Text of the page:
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The IBR is a publication of the Indiana Business Research Center at IU's Kelley School of Business.

Executive Editor, Carol O. Rogers
Managing Editor, Brittany L. Hotchkiss

South Bend and Elkhart Area Forecast 2010

Director, Bureau of Business and Economic Research; Assistant Professor of Economics, School of Business and Economics, Indiana University South Bend

November 2009

The Michiana region, comprised largely of the South Bend-Mishawaka and Elkhart-Goshen metropolitan areas, faced significant setbacks during the recent recession, including slowed production, substantial job loss, and shrinking real wages. Recovery in 2010 will come slowly, particularly for employment.

Gross Domestic Product

Real gross domestic product (RGDP) for the region dropped substantially due to the recession, particularly in manufacturing-dominated Elkhart.1 RGDP decreased 9.1 percent in 2008 in Elkhart and decreased 0.5 percent in South Bend. Based on the percentage change in RGDP, Elkhart ranked 365 (second worst) out of the 366 metropolitan areas in the United States, and South Bend ranked 278th. The size of the local metropolitan economies in 2008 was $10.6 billion (in chained 2001 dollars) in South Bend and $8.9 billion in Elkhart.


The recession adversely affected local labor conditions. One cause of concern is the region’s shrinking labor force. In September 2009, there were 11,609 fewer people in the labor force of the combined South Bend and Elkhart metropolitan areas than in September 2007.2 South Bend’s labor force shrank 4 percent during this period, while Elkhart’s labor force contracted by over 6 percent. The reduction in the labor force could be a sign of growth in the number of discouraged workers and the out-migration of workers from the area.

Figure 1 shows metropolitan unemployment rates for 1990 to 2009. Local unemployment rates continued their rapid ascent since 2008, reaching their peaks in early to mid-2009. Due to substantial declines in employment caused by the slowdown of the RV industry, Elkhart faced some of the worst labor market conditions in the United States, with its unemployment rate reaching 19 percent in March 2009. Insulated somewhat by its more diverse economic base, including a concentration in education and health care, South Bend’s unemployment rates were relatively lower—though still high—in 2009.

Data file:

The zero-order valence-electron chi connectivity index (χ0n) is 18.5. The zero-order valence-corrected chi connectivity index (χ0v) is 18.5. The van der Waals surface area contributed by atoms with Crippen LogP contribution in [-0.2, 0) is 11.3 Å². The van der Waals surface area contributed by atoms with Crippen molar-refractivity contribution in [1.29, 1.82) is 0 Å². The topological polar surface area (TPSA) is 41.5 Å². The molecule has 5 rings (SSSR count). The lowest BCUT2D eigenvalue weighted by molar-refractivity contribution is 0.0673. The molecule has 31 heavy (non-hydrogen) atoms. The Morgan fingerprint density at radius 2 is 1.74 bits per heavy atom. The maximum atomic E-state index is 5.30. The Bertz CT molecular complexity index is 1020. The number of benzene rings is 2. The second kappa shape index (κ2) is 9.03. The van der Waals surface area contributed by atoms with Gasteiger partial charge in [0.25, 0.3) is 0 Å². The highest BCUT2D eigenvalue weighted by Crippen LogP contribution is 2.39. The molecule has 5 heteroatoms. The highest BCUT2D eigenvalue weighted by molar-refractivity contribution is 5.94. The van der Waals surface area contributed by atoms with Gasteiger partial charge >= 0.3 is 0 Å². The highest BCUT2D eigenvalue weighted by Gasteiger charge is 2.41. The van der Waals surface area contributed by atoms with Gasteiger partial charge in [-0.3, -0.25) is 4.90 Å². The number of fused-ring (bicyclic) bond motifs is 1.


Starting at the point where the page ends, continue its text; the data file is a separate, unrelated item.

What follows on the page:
Figure 1: Elkhart-Goshen and South Bend-Mishawaka Unemployment Rates, 1990 to 2009

Figure 1: Elkhart-Goshen and South Bend-Mishawaka Unemployment Rates, 1990 to 2009

Table 1 reports employment data by industry for the region’s metropolitan areas. The region has lost a staggering number of jobs as a result of the recession that officially began in the fourth quarter of 2007. Approximately 245,800 people were employed in nonfarm sectors across the region in September 2009, with employment being about 31,800 higher in South Bend compared to Elkhart. From September 2007 to September 2009, total nonfarm employment decreased more than 11 percent, with a loss of 7,700 jobs in South Bend and 23,600 jobs in Elkhart. Much of this job loss occurred since the fourth quarter of 2008.

Table 1: Employment by Industry and Metro Area, September 2009*

Industry South Bend Elkhart Combined
Change since September 2007 Employ-
Change since September 2007 Employ-
Change since September 2007
Total Nonfarm 138,800 -7,700 107,000 -23,600 245,800 -31,300
Manufacturing 16,800 -3,000 44,000 -18,500 60,800 -21,500
Professional and Business Services 13,000 -1,200 7,200 -1,900 20,200 -3,100
Trade, Transportation, and Utilities 27,200 -1,200 17,400 -1,200 44,600 -2,400
Natural Resources, Mining, and Construction 5,600 -1,000 3,800 -700 9,400 -1,700
Leisure and Hospitality 12,600 0 6,700 -900 19,300 -900
Other Services 5,400 -400 3,600 -400 9,000 -800
Government 16,300 -900 9,200 200 25,500 -700
Financial Services 6,600 -400 3,100 -100 9,700 -500
Information 2,000 -100 700 -100 2,700 -200
Educational and Health Services 33,300 500 11,300 0 44,600 500

*September 2009 data are preliminary
Source: Bureau of Labor Statistics